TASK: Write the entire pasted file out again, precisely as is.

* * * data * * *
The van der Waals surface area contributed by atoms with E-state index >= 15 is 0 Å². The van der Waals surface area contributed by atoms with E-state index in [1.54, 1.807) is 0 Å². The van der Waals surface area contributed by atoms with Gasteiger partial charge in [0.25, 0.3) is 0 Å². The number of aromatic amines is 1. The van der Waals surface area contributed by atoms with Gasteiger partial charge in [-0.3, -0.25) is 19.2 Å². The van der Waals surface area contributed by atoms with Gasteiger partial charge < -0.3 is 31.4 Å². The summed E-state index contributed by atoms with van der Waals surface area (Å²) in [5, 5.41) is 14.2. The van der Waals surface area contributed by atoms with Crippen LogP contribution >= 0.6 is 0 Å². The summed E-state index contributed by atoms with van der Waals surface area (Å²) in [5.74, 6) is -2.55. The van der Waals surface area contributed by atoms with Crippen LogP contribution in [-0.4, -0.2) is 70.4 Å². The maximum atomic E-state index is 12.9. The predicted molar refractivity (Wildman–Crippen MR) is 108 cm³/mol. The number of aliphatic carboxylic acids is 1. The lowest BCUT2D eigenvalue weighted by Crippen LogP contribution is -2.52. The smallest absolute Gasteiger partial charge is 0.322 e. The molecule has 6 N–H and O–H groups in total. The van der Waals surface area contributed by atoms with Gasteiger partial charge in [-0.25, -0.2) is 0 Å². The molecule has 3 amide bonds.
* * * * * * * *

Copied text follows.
The van der Waals surface area contributed by atoms with E-state index >= 15 is 0 Å². The van der Waals surface area contributed by atoms with E-state index in [1.54, 1.807) is 0 Å². The van der Waals surface area contributed by atoms with Gasteiger partial charge in [0.25, 0.3) is 0 Å². The number of aromatic amines is 1. The van der Waals surface area contributed by atoms with Gasteiger partial charge in [-0.3, -0.25) is 19.2 Å². The van der Waals surface area contributed by atoms with Gasteiger partial charge < -0.3 is 31.4 Å². The summed E-state index contributed by atoms with van der Waals surface area (Å²) in [5, 5.41) is 14.2. The van der Waals surface area contributed by atoms with Crippen LogP contribution >= 0.6 is 0 Å². The summed E-state index contributed by atoms with van der Waals surface area (Å²) in [5.74, 6) is -2.55. The van der Waals surface area contributed by atoms with Crippen LogP contribution in [-0.4, -0.2) is 70.4 Å². The maximum atomic E-state index is 12.9. The predicted molar refractivity (Wildman–Crippen MR) is 108 cm³/mol. The number of aliphatic carboxylic acids is 1. The lowest BCUT2D eigenvalue weighted by Crippen LogP contribution is -2.52. The smallest absolute Gasteiger partial charge is 0.322 e. The molecule has 6 N–H and O–H groups in total. The van der Waals surface area contributed by atoms with Gasteiger partial charge in [-0.25, -0.2) is 0 Å². The molecule has 3 amide bonds.